VEGF-A splicing: the key to anti-angiogenic therapeutics?

SJ Harper, DO Bates

Research output: Contribution to journalArticle (Academic Journal)peer-review

359 Citations (Scopus)


The physiology of microvessels limits the growth and development of tumours. Tumours gain nutrients and excrete waste through growth-associated microvessels. New anticancer therapies target this microvasculature by inhibiting vascular endothelial growth factor A (VEGF-A) splice isoforms that promote microvessel growth. However, certain VEGF-A splice isoforms in normal tissues inhibit growth of microvessels. Thus, it is the VEGF-A isoform balance, which is controlled by mRNA splicing, that orchestrates angiogenesis. Here, we highlight the functional differences between the pro-angiogenic and the anti-angiogenic VEGF-A isoform families and the potential to harness the synthetic capacity of cancer cells to produce factors that inhibit, rather than aid, cancer growth.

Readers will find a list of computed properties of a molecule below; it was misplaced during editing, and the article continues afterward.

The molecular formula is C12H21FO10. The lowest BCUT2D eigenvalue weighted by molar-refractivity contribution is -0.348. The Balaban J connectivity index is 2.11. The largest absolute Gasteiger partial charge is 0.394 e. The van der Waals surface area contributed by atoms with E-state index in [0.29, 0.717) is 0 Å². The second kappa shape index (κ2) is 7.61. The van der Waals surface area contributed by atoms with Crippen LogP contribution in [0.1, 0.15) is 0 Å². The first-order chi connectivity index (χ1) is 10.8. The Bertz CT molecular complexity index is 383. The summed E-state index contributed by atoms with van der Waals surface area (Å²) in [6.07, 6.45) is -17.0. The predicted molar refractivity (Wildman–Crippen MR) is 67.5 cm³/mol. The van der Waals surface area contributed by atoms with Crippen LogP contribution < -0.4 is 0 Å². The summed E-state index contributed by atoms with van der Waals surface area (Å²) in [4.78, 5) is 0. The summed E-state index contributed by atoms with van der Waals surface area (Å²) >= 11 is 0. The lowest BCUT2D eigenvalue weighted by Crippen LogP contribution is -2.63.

Translated title of the contributionVEGF-A splicing: the key to anti-angiogenic therapeutics?
Original languageEnglish
Pages (from-to)880 - 887
Number of pages7
JournalNature Reviews Cancer
Publication statusPublished - Nov 2008


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